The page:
Another key source of support for me has been other women. I have a few friends my age, a few who are in their late 30s and 40s, and I even have friendships with women whose children are in college. Having women in so many different life stages has been a unique and amazing gift. The wisdom and support of my friends has been crucial to my approach to motherhood. After having the twins, I felt like I was drowning in diapers and tears. It was these women who rallied around me, picking different days each week to bring a meal, do a load of laundry, or sweep my kitchen floor. Some would just come hold a baby and hold a simple adult conversation with me, something I desperately craved. These women showing up at my door was the most amazing act of friendship this hormonal postpartum mama could have been given. Those women, my husband, and my family are the ones who carried me out of that dense twin newborn fog alive.
When it comes to the topic of motherhood, everyone has an opinion. And some people feel like it’s OK to share that opinion, anywhere and at anytime. That can be hard. I’ve heard from complete strangers—some who have children and some who don’t—who are naive and well-rested enough to think it’s helpful to provide their personal advice. I’ve had to learn to eat the apple but spit out the seeds when it comes to the abundance of free advice I get. Also, wine helps. A lot.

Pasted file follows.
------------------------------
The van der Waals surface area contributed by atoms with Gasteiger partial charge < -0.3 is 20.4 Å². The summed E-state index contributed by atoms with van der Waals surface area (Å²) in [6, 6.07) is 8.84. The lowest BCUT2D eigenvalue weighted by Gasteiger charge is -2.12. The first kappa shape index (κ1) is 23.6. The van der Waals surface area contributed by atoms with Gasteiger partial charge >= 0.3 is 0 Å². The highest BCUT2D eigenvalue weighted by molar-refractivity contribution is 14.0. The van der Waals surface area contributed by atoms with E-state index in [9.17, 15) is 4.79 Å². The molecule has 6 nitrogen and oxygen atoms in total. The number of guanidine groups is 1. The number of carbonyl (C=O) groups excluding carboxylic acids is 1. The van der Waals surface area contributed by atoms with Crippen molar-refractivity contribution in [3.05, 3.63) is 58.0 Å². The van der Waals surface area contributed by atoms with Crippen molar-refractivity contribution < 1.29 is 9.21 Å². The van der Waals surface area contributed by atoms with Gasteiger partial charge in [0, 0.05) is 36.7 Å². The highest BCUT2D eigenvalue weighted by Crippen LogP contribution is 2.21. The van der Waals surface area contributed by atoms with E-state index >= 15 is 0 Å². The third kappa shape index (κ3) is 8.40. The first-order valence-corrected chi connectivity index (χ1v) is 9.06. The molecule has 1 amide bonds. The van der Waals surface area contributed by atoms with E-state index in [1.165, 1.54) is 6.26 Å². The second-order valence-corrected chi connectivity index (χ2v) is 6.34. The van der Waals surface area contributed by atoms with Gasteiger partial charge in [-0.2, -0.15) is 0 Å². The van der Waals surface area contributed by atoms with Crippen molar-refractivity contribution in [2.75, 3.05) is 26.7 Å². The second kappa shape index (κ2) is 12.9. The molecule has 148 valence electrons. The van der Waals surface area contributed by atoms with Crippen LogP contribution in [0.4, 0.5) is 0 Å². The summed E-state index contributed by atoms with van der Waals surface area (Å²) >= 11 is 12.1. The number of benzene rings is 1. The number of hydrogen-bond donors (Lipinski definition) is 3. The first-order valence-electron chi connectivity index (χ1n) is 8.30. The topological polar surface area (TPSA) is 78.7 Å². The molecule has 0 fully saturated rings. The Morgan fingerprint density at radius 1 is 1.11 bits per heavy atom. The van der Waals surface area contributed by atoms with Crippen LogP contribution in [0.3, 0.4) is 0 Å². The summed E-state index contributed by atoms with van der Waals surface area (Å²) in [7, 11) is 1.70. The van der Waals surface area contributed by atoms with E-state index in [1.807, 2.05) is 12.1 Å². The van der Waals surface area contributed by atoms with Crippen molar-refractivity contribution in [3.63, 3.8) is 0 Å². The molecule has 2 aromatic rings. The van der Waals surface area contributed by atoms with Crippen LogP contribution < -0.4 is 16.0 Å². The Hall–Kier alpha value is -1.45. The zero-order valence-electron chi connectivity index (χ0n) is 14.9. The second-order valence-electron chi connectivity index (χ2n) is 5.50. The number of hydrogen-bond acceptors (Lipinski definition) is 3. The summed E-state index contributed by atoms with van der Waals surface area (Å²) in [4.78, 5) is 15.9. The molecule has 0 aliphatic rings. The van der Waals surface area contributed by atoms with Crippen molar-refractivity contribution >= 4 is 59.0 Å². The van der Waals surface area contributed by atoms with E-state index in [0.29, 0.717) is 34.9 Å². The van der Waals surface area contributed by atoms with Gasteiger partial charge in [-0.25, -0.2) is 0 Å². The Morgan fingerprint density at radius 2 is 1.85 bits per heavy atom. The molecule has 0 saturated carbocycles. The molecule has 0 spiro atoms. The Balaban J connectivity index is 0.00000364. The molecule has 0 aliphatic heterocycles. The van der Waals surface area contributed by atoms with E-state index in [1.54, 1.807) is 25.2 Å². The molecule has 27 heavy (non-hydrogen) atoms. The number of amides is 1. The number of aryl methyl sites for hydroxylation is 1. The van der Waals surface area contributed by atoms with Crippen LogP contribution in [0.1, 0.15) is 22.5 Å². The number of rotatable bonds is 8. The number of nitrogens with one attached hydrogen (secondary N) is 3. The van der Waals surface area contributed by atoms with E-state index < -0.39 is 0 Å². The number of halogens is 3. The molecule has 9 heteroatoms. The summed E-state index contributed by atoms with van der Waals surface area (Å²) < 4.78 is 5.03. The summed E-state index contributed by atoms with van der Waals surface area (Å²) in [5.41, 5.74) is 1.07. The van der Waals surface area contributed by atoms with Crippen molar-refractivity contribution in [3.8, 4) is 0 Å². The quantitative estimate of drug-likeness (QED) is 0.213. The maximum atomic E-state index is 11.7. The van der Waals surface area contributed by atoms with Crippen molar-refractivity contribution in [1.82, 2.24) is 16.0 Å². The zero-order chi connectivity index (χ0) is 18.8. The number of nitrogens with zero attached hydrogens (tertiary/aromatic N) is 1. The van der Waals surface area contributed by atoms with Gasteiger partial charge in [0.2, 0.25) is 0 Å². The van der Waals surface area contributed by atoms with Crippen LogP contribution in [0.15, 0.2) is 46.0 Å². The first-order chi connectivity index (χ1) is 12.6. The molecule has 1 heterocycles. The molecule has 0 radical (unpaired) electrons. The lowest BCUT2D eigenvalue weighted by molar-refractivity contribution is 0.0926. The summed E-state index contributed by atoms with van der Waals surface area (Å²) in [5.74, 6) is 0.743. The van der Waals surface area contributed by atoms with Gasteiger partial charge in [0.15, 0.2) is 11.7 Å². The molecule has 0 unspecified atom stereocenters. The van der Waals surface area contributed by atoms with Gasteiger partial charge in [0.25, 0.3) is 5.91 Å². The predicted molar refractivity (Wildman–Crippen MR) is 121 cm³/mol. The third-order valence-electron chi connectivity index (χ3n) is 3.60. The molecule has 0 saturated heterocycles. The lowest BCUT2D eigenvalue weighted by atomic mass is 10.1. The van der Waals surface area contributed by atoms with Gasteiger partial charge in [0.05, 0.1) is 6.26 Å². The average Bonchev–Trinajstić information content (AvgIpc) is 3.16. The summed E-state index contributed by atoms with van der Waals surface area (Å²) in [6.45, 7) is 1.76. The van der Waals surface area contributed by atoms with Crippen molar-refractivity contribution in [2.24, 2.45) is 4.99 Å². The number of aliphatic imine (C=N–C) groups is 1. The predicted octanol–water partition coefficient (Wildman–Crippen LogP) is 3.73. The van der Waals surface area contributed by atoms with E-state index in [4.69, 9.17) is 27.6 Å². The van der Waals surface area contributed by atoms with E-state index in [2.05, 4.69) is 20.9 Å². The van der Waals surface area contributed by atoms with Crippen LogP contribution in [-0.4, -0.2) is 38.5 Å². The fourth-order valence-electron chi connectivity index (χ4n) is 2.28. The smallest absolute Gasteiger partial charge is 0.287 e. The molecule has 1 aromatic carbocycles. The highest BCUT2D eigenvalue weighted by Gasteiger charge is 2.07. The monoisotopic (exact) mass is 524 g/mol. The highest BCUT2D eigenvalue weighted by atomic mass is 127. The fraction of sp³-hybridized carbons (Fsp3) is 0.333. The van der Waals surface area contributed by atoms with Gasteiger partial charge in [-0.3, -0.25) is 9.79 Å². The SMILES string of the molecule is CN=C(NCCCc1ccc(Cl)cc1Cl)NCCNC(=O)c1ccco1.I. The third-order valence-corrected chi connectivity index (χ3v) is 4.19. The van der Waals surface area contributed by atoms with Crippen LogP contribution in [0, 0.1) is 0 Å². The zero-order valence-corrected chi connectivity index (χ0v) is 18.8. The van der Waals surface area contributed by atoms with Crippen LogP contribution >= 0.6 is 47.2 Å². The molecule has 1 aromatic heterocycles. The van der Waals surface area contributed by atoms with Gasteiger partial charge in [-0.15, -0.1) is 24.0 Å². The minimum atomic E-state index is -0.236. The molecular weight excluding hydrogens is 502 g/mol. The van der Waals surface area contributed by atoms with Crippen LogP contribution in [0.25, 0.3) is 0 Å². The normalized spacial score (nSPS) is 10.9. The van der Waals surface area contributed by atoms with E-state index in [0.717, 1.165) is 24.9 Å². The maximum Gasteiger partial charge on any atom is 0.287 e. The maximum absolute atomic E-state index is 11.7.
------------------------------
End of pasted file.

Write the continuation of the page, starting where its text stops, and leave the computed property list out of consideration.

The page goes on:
Motherhood is by far the hardest and most constant job I’ve ever had, but it’s also the most rewarding, and I know I’m lucky to be able to do it. The thought of my kids growing up and being out in the world, making choices on their own and being influenced by others, is so scary to me. But my wish for each of them is that Matt and I instill enough sense, love, compassion, and strength in them to be able to know how to confront those hard choices. I hope that the tedious building blocks we’re laying down for them now transfer over to how they approach each of their own worlds.
I want my four children to have a deep love and respect for everyone, but also know when something is amiss. And when my children do mess up, which they will, I want them to have been given enough grace, common sense and courage to know how to pick up the pieces and begin to make it right. I honestly don’t care what my children do when they’re older as long as it’s something they’re passionate about, that they pursue whole-heartedly, and that they do with love.
Follow Addie Morizio on Instagram: @moriziobrood.